The Semantic Overloading of Love
So, this was my contribution to our recent Symposium. Fortunately none of those present knew anything about Greek, so no one could contradict my assertions. I bet I'm wrong, but it doesn't really matter.
Upon re-reading this, I was shocked by how Whorfian it is. I was raised (academically) by Stephen Pinker, and trained to reject Whorf-Sapir... nevertheless, this essay is very Whorfian.
Essentially, in English we have a dearth of love-words. I don't mean synonyms, like affection, appreciation, lust, desire or loyalty, but honest replacements. Many times, in English, Love is the only word that really describes a feeling. Unfortunately, there are a number of vastly different feelings that can be described in that way. The feeling you have for your sister, for your sexual partner, for your dependant, for your country, and for your favorite ice cream flavor should not be described using the same word. I love working here, I'll love you 'till the day I die, give me sweet, sweet love. You can love your horse, just don't _loove_ your horse.

I'm no Greek scholar, but I understand that they have at least three distinct words for love, something English is sorely lacking. The Eskimos, of course, have well over 500 words for love, but that's a different matter. As I understand it, the Greeks have Agape, the love of humanity, phylos, the love of kin, and eros, the sensuality love (encompassing but not limited to _loove_). Each word expressing a unique emotion, and not to be confused one with the other.

While it is certainly beneficial to have multiple words to express different meanings, and prevents some confusion, the best thing is that in Greek it is that the concepts are kept distinct. It would be bad enough if English had multiple homonyms that all sounded like "love" but meant a variety of different things. What English has, however, is a single word, Love, that is terribly overloaded with multiple meanings. This is dangerous because, over time, the meanings begin to blend into one another. This leads to inferences and associations that allow quite distinct ideas to be locked together, with disastrous real-world consequences.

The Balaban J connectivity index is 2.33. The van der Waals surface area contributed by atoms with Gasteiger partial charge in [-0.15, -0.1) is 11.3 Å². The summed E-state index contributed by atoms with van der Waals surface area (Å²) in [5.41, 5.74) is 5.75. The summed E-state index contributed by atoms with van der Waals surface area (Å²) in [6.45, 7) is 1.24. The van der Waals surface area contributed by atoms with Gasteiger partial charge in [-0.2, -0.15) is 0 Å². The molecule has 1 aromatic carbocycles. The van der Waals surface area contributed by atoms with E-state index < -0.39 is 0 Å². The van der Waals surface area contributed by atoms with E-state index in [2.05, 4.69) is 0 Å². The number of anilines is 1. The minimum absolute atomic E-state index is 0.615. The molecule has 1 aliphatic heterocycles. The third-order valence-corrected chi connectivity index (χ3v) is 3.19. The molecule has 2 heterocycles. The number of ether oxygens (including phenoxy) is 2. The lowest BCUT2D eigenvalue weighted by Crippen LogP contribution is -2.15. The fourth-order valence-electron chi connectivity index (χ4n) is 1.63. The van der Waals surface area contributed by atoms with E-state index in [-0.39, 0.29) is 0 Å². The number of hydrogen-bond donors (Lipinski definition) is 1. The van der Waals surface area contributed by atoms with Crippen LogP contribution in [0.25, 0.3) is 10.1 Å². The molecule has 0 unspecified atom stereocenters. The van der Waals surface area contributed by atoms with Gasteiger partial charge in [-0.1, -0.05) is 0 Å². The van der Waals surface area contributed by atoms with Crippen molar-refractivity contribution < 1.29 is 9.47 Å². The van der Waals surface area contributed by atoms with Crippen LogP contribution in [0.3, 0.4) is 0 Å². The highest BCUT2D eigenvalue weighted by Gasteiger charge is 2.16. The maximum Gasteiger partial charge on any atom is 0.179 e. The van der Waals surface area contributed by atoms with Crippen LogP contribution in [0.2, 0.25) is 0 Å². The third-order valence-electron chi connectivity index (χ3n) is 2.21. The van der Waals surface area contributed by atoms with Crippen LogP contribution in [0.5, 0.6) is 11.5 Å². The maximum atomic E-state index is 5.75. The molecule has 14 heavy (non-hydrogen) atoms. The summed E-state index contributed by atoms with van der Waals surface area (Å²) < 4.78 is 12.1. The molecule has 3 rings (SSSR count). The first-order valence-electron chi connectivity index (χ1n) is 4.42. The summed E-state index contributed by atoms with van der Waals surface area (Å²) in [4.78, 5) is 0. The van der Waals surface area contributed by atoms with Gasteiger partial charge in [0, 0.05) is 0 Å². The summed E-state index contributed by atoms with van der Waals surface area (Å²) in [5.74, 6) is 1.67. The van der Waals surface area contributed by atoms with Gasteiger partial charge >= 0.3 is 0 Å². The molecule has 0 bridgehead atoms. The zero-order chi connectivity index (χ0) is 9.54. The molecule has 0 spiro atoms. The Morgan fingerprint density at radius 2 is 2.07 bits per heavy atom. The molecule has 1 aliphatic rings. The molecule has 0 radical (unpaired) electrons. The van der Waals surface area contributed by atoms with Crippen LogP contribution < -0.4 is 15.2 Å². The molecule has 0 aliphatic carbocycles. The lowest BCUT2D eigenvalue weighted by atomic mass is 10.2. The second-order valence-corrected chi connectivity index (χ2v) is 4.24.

One meaning of love describes the intense feeling of closeness that develops between two people. The agapic love, I believe. But we also use the word to describe sexuality, erotic love, and the two distinct concepts (agape and eros) become fused into a single word. Why is it difficult for men to say that they love each other? Partially because that means "I want to have sex with you."

Love is also used to describe a sense of loyalty and duty. The phylic love for ones kin, one's dependants. The love that one would sacrifice oneself to protect. One might give one's life for one's children, even if they were too young to develop a real relationship with, for example.

But by calling this feeling "love" it now gets fused together with eros, and vice versa. How many bad marriages have been founded on the concept that sex implies duty? Worse still, how many marriages have enforced that idea that duty implies sex?

Consider the following distinct events:
  • Two people are attracted to each other, and enjoy have sex.
  • Two people get along well, and enjoy one another's company.
  • Two people combine resources, and make a commitment to living together.

Rationally, none of these three events should predict another. However the fusing of concepts in Love gives rise to the "love at first sight" myth. I see someone, and am erotically attracted. Therefore, clearly, I must have a lot in common with that person, and we are meant to become intimate friends. And so, we should get married and pledge loyalty to one another.

Jingoism is another example of agapic love, the love of one's country, being confused with phylic love, one's duty to and love of a clan. "America--love it or leave it".

Perhaps people's confusion of their love of God with their love of their partner is the reason why celibacy is so important in many religious orders? Perhaps not.

I certainly have my doubts about these Whorfian ideas, and I have other theories about why Westerners are so messed up. However you look at it, though, I propose that it certainly couldn't hurt anything if these essential ideas of Love, Respect, Honor, Desire and so on were just a little better defined and a little less confusing to everyone concerned.